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In 1712, English naturalist Mark Catesby (1683–1749) crossed the Atlantic to Virginia. After a seven-year stay, he returned to England with paintings of plants and animals he had studied. They sufficiently impressed other naturalists that in 1722 several Fellows of the Royal Society sponsored his return to North America. There Catesby cataloged the flora and fauna of the Carolinas and the Bahamas by gathering seeds and specimens, compiling notes, and making watercolor sketches. Going home to England after five years, he began the twenty-year task of writing, etching, and publishing his monumental The Natural History of Carolina, Florida, and the Bahama Islands.
Mark Catesby was a man of exceptional courage and determination combined with insatiable curiosity and multiple talents. Nevertheless no portrait of him is known. The international contributors to this volume review Catesby’s biography alongside the historical and scientific significance of his work. Ultimately, this lavishly illustrated volume advances knowledge of Catesby’s explorations, collections, artwork, and publications in order to reassess his importance within the pantheon of early naturalists.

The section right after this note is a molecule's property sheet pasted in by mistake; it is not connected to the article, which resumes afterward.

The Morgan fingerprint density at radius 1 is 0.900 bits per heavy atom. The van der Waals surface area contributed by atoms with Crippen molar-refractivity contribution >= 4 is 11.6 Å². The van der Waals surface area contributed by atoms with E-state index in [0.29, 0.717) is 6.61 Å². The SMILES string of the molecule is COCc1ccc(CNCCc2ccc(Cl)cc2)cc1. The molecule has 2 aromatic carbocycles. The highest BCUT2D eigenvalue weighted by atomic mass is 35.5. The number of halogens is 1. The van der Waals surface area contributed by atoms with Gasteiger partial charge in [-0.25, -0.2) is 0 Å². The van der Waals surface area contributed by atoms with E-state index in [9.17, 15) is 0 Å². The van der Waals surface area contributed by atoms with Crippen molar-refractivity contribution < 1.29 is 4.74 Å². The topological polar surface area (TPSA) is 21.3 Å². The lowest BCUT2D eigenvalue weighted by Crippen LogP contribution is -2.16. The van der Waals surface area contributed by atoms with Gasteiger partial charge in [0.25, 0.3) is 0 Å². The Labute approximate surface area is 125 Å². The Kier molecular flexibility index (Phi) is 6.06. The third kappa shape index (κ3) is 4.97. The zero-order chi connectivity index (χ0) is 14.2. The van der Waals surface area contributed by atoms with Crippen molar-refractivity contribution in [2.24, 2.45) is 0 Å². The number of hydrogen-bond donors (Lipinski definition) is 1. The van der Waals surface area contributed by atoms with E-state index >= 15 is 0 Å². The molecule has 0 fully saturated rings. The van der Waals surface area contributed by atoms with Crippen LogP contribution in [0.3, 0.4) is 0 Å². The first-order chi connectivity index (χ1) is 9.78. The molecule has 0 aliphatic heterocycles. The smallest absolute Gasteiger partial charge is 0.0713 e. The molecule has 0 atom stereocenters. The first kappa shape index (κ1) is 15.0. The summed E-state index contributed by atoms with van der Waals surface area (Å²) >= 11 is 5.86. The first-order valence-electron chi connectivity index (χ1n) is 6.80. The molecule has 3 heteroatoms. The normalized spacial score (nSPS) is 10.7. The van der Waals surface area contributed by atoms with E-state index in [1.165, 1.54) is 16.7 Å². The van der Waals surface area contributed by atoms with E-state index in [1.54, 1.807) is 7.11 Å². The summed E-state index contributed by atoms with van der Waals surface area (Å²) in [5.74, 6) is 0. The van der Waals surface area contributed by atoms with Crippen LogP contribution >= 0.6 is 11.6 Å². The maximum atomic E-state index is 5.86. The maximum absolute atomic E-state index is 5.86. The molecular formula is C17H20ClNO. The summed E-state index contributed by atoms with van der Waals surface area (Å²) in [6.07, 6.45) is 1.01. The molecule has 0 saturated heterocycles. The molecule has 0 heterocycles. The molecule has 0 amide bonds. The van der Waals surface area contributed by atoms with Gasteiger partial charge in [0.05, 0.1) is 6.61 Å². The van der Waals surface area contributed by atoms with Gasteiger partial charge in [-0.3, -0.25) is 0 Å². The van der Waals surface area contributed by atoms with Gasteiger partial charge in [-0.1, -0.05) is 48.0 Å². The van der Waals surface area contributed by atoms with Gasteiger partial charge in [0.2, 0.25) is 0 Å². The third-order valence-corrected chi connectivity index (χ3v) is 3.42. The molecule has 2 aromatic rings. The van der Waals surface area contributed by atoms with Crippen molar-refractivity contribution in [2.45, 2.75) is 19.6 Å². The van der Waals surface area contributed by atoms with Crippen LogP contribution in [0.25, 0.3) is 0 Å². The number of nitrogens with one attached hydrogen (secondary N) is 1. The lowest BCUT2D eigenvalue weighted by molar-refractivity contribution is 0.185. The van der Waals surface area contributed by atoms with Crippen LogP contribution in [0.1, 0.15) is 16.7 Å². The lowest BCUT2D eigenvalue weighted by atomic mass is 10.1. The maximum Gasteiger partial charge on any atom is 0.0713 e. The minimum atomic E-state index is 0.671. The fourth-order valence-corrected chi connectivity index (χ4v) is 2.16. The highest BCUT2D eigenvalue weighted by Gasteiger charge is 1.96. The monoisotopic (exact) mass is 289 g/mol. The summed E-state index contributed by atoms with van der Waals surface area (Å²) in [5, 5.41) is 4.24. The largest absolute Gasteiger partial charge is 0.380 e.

Contributors: Kraig Adler, Aaron M. Bauer, Janet Browne, David J. Elliott, W. Hardy Eshbaugh, Kay Etheridge, Stephen A. Harris, Valerie Herbert, Suzanne Linder Hurley, C. E. Jarvis, Shepard Krech III, Mark Laird, Henrietta McBurney, Judith Magee, Sarah Meacham, Cynthia P. Neal, Charles Nelson, Leslie K. Overstreet, Florence F. J. M. Pieters, Ghillean T. Prance, Diana Preston, Michael Preston, Karen Reeds, James L. Reveal, Robert Robertson, Marcus B. Simpson, Jr.
SHEPARD KRECH III is a professor of anthropology and director of the Haffenreffer Museum of Anthropology at Brown University. He is a past president of the American Society for Ethnohistory and has been a fellow and trustee of the National Humanities Center. His many books include The Ecological Indian and Encyclopedia of World Environmental History.